Traveling Basil (Part 1) | The Green Heart Project

Traveling Basil (Part 1)

One of the best things about Charleston is its sense of community. This is particularly true in the “foodie” community, among the people who grow, prepare, serve and of course, eat the delicious food that our city has to offer! This is the first post in a multi-part installment, following the journey of one of our crops from a Green Heart farm, all the way to local tables. The first crop featured is none other than the bright, infamous summer herb, basil. Begin at the Green Heart garden at Mitchell Elementary School, alongside local food blogger, Elise DeVoe, to learn about the five unique varieties we have growing, and a bit about their history, culinary and medicinal uses. Stay tuned next week to find out where this basil ends up!

Sweet Basil

The first variety of basil grown in the Green Heart Garden is sweet basil. Sweet basil is the one that you would find on your margherita pizza or caprese salad. Caprese salad and margherita pizza are so yummy because tomatoes and basil work together in the garden before they ever reach your plate. The basil keeps the pests away from the tomatoes, so they are a match made in heaven.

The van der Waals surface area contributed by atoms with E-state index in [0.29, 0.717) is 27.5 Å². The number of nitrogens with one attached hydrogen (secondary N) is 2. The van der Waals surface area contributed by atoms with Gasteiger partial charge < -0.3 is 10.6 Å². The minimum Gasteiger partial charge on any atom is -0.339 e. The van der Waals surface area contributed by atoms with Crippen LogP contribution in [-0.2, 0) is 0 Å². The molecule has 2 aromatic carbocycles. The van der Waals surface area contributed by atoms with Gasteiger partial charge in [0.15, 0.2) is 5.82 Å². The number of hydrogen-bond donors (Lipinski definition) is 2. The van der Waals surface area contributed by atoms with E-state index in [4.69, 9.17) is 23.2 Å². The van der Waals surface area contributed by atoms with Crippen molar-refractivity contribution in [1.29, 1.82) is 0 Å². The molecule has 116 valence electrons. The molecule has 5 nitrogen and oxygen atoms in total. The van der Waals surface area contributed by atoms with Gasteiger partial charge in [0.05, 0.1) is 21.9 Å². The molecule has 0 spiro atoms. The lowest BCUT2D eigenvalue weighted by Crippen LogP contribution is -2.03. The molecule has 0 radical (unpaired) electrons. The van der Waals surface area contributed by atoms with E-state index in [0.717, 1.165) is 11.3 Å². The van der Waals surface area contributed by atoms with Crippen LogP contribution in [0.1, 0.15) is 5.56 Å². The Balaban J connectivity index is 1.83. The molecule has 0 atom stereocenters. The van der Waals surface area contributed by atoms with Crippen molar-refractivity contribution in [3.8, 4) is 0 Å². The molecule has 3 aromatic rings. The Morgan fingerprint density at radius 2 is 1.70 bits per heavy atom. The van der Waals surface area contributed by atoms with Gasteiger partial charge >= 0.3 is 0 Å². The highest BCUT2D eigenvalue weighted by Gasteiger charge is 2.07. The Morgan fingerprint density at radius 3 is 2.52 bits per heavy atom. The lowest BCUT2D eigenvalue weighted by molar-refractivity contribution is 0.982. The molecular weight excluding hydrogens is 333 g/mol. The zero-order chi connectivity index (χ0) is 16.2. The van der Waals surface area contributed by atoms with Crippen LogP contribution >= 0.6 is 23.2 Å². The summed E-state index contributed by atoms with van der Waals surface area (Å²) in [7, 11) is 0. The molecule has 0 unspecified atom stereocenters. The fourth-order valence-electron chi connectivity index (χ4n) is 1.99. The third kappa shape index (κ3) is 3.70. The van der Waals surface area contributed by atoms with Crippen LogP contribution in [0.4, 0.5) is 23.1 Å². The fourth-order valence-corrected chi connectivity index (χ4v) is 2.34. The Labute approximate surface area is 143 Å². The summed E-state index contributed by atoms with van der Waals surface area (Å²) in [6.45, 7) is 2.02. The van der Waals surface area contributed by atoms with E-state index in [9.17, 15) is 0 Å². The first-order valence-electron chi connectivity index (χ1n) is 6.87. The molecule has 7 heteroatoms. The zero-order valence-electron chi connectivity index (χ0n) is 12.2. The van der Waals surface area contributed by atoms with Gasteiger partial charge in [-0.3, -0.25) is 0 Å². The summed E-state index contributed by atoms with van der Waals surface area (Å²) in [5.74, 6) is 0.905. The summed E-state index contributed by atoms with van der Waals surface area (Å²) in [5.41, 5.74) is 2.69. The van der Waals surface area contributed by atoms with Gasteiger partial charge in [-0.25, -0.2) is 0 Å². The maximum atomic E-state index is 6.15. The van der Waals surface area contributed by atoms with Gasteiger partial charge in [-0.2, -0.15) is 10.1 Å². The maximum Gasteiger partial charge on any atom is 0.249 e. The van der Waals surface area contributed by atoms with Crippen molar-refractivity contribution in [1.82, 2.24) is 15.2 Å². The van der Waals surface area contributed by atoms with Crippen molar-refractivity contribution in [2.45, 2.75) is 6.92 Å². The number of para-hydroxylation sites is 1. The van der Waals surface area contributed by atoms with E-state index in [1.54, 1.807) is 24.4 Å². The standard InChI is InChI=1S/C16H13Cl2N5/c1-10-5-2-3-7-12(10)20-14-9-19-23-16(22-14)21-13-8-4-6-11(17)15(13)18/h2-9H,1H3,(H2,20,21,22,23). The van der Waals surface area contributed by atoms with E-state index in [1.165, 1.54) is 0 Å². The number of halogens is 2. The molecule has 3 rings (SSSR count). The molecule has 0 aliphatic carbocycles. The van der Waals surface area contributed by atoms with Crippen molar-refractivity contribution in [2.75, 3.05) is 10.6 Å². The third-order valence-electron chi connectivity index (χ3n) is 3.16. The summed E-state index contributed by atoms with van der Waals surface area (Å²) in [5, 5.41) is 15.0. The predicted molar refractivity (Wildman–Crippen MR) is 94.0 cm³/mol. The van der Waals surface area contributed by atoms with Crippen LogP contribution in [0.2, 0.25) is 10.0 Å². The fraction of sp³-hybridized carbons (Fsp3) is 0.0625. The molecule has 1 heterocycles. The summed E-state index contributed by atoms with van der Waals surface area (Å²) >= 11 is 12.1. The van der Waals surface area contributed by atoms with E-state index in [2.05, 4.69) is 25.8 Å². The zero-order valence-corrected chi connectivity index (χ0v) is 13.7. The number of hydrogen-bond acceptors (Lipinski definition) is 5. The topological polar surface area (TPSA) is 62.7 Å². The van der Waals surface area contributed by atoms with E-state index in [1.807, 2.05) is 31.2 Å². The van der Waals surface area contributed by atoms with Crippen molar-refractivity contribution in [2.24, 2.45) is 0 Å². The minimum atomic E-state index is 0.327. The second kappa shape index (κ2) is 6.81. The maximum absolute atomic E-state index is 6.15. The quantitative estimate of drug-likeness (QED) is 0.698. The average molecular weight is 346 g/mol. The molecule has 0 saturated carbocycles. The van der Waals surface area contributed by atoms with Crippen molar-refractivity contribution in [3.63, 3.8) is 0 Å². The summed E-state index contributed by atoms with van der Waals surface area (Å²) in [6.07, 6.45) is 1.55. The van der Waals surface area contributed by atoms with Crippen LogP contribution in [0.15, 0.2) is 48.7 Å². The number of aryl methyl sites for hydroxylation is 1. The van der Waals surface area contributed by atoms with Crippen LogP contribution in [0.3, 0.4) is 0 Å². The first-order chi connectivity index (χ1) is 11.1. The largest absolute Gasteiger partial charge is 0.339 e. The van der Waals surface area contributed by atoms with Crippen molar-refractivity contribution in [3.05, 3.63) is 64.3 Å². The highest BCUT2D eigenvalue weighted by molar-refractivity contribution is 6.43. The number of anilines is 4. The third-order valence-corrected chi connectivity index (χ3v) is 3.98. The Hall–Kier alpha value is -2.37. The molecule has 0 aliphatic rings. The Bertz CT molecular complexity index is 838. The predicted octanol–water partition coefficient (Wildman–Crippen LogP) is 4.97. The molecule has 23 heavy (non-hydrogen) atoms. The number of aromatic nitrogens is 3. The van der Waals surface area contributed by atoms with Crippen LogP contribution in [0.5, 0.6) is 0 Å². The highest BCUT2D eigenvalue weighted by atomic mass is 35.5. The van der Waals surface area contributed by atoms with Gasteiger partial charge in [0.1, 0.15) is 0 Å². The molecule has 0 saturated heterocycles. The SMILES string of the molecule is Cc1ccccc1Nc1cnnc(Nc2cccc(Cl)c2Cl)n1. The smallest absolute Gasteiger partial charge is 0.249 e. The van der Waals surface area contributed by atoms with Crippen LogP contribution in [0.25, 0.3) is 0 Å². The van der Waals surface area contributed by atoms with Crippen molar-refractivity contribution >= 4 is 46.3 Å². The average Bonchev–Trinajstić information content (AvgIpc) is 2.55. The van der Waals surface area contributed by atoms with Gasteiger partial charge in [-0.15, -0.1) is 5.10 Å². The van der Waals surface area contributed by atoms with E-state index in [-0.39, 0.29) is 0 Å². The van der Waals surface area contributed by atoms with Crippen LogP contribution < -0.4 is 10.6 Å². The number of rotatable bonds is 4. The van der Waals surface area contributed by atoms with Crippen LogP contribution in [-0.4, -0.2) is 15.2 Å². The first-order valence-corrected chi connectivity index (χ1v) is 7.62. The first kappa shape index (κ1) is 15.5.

Tulsi/Holy Basil

Tulsi basil, also known as Holy Basil, is prominent in India and is used more so in beverages, like tea, rather than in food. Tulsi is an adaptogen, which means that it combats stress by lowering cortisol levels. This was fascinating for me to learn, because I have never thought of basil as medicinal, I just think of it as a refreshing topping to my pizza.

Cinnamon Basil

Cinnamon Basil is definitely the most aromatic out of all of the varieties. The most interesting fact I learned about cinnamon basil is that it is good for your teeth. I had the opportunity to taste some, and you could definitely use it as a replacement for mouthwash. It leaves your mouth feeling fresh and ready to take on the day.

Lemon Basil

Lemon basil is exactly what it sounds like: basil with a hint of lemon. In the garden, its purpose is to repel bugs. In the kitchen, it adds freshness to sweet and savory dishes alike. A cold glass of lemonade with some lemon basil muddled in would be ideal on a hot Charleston day.

Purple Basil

Purple basil is not only easy on the eyes, but it has numerous health benefits as well. Purple basil is chock-full of anthocyanin, which is a phytochemical (plant chemical) that has a large number of health benefits and serves as a powerful antioxidant. It is very effective in reducing cancer cell proliferation and it can even inhibit tumor formation. This phytochemical can be found in many purple foods like grapes, purple sweet potatoes, purple cauliflower, and more! So, be sure to eat your [purples]!

Stay tuned to see where this basil travels and how local chefs find inspiration from each variety of this seasonal herb!

Posted by

On July 28, 2017
In Uncategorized

Comments on this post